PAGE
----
• 1966 - The Endless Summer, a documentary featuring the bohemian lifestyle of the surfer, including a soundtrack featuring the The Sandals.
  • 1969 - Easy Rider, Peter Fonda's character defines 'dude' as "nice guy" and "regular sort of person".
  • 1972 - "All the Young Dudes", a hit single performed by Mott the Hoople, written by David Bowie.
  • 1973 - Dude, a musical by Galt MacDermot.
  • 1978 - Big Wednesday, a film drama depicting the surfer life in the '60s and '70s.
  • 1980s - Dude enters the mainstream via multiple surfer dude spoofs in film. It spreads rapidly with skateboard culture which is a direct descendant of surf culture, but is not restricted by geography. Sometime mid-decade dude crosses the gender barrier. Dude also appears frequently in the popular animated television series Teenage Mutant Ninja Turtles.
  • 1982 - Fast Times at Ridgemont High, a wildly successful teen comedy/drama featuring Sean Penn as Jeff Spicoli, the quintessential surfer dude. A sarcastic, but warm treatment, this film is largely responsible for the first wave of the mainstreaming of 'dude'.
  • 1985 - Less Than Zero (written by Brett Easton Ellis) is first to use the overused phrase, "No way, dude!", and the first mainstream display of dude having crossed the gender barrier. In a noteworthy scene a young woman tells her mother, "No way, dude."
  • 1987 - "Dude (Looks Like a Lady)" by Aerosmith tops the charts. The punk western film Dudes is released.
  • 1989 - On February 17, 1989 Bill & Ted's Excellent Adventure, introduced Keanu Reeves and Alex Winter as Ted "Theodore" Logan and Bill S. Preston, Esq., two righteous band dudes, bringing dude to an even wider audience. Ted uses the word "dude" ten times in the first fifteen minutes. The next day on February 18 the first segment of the "Wayne's World" skit aired on Saturday Night Live.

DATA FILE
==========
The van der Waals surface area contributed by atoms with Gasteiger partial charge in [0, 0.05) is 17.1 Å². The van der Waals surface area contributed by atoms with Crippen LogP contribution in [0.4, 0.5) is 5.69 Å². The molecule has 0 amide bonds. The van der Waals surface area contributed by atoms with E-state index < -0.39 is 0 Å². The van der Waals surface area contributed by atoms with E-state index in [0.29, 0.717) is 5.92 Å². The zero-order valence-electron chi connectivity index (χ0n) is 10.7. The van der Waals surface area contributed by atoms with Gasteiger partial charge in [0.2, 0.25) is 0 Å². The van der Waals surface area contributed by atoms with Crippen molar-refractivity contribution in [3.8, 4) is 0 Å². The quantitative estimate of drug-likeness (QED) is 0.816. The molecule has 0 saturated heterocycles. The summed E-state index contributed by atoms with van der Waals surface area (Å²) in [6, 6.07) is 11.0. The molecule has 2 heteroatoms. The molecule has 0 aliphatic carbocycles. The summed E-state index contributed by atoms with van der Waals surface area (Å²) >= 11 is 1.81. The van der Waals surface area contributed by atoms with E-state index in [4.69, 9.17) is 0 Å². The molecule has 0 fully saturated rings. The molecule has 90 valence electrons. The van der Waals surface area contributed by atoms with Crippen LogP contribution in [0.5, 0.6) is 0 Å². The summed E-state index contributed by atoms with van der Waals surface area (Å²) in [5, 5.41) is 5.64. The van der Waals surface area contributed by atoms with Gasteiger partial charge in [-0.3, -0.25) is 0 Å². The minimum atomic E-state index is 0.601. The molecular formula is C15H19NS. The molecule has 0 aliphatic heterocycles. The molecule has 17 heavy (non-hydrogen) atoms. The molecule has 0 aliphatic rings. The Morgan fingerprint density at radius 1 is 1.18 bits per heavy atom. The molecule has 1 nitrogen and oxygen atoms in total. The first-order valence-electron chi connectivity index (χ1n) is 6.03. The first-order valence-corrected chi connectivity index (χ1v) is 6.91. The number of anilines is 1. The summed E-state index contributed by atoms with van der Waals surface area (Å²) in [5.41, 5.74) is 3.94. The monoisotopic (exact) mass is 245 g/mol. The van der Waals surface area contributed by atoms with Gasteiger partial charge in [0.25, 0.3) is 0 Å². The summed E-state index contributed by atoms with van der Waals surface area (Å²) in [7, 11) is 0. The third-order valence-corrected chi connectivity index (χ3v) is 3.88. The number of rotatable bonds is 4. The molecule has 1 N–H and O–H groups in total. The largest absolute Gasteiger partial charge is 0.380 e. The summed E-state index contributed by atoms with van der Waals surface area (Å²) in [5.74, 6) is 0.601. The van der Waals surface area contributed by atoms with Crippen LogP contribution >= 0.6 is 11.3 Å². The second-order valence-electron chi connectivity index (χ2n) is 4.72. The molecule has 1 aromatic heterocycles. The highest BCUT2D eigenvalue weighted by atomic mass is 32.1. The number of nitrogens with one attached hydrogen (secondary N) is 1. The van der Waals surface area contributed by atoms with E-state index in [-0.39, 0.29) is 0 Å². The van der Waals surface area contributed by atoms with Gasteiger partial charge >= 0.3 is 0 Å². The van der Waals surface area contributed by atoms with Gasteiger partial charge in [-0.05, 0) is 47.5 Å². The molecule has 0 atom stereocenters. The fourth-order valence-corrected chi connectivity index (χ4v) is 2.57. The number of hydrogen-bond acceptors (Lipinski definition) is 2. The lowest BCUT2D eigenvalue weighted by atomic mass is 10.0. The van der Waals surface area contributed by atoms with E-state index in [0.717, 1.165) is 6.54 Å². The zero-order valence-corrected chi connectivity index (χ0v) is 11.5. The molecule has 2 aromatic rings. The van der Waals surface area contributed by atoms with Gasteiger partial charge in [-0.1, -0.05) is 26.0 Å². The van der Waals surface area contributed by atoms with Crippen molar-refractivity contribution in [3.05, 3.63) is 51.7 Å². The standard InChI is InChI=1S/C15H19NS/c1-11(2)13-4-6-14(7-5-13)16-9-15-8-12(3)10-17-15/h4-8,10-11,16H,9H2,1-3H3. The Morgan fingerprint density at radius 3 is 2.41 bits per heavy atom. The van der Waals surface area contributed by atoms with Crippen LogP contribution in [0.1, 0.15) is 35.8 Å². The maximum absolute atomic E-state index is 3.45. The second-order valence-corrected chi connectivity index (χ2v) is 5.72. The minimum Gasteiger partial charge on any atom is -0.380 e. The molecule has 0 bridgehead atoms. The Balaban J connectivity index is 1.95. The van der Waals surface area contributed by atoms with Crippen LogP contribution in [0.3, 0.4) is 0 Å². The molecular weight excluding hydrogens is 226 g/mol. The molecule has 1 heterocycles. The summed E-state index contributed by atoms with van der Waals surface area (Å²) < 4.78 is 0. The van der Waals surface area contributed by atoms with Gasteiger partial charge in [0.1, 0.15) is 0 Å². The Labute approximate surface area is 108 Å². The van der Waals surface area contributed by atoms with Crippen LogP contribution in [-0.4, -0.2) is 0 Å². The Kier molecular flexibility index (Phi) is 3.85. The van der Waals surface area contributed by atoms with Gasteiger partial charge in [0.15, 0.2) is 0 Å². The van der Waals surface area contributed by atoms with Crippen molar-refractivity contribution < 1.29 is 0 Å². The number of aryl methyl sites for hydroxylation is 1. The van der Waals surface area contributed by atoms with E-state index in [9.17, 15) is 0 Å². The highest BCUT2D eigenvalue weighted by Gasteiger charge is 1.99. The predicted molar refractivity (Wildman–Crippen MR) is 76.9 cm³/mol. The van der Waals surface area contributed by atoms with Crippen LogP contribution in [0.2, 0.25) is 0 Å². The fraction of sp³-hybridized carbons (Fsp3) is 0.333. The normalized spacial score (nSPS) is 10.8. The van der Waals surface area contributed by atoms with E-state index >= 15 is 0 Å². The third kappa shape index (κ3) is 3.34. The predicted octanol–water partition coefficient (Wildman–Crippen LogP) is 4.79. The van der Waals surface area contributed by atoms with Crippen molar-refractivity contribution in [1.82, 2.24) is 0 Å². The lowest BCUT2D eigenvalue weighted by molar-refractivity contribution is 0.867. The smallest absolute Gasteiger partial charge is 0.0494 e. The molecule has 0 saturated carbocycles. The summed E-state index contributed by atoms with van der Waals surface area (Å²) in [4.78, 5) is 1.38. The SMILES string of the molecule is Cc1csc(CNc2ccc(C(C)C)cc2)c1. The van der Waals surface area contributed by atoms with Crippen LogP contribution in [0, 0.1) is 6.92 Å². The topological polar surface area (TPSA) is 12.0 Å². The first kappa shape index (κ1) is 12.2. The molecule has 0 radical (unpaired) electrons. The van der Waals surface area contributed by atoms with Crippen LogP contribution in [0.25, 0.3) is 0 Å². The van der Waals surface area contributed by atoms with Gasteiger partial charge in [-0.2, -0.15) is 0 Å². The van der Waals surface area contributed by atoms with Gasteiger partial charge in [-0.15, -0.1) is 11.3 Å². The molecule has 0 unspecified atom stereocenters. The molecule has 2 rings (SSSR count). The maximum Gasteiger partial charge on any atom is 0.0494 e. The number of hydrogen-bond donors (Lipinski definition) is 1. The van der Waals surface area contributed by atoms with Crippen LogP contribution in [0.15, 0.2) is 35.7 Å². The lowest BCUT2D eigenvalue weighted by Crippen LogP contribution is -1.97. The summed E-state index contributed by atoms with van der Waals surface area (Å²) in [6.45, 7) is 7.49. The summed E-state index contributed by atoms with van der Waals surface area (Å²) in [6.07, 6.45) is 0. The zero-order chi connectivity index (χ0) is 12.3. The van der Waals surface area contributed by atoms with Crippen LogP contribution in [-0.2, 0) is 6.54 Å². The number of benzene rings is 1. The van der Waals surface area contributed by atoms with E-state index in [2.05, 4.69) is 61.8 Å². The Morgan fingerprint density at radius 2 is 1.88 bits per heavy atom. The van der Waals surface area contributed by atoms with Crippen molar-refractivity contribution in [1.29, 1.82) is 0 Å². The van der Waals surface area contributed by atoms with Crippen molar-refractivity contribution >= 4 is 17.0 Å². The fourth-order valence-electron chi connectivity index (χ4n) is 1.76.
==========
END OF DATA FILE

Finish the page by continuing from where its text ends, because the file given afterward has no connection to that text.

• 1989 - "Hey Dude" airs on Nickelodeon and runs for three years. The cast of this teenage sitcom set on a dude ranch included Christine Taylor.
  • 1990 - Thrash metal band Scatterbrain's single "Don't Call Me Dude" from the album Here Comes Trouble was a Top 20 hit in Australia.
  • 1991 - Bryan Adams and his band are credited as the "Dudes of Leisure" on Waking up the Neighbours and all subsequent albums.
  • 1993 - Adam Sandler's comedy album "They're All Gonna Laugh at You" features the track "Buddy", in which several characters have a conversation composed almost entirely of the words, "Buddy", "Homie", and "Dude".
  • 1994 - In the television show Friends, the male characters, Ross, Joey and Chandler, frequently refer to each other as "dude", as a term of endearment and to express shock/surprise.
  • 1997 - " In the television show Teen Angel (1997 TV series), one of the characters, Jordan, was a much known user of the word "dude", using it in every episode appearance. It may well have been his most common word of the series.
  • 1997 - Dude Ranch, an album from blink-182.
  • 1998 - BASEketball, featuring Trey Parker and Matt Stone, as two young men who, at one point in the film, have an argument in which every word is "dude" and the inflection gives meaning.
  • 1998 - The Big Lebowski, featuring Jeff Bridges as "The Dude (or His Dudeness, or Duder, or, you know, El Duderino, if you're not into the whole brevity thing)," an aging hippie/beach bum turns "Dude" into a philosophy.
  • 2000 - Dude, Where's My Car?, features Ashton Kutcher and Seann William Scott, as two young men or "dudes" who lose their car.
  • 2001-2003 - The phrase "Dude, you're getting a Dell!" enters mainstream culture in the US thanks to a highly successful ad run by PC maker Dell Inc., featuring the late-teen to early 20's character named Steven, popularly referred to as the Dell Dude.
  • 2004 - Hugo "Hurley" Reyes' catchphrase on the TV show Lost is "Dude", over the first three seasons he said "dude" nearly 200 times.
  • 2008 - The brothers Sam and Dean Winchester in Supernatural frequently refer to each other and various other characters as 'dudes'.
  • 2008 - Bud Light airs a respected advertising campaign in which the dialogue consists entirely of different inflections of "Dude!" and does not mention the product by name.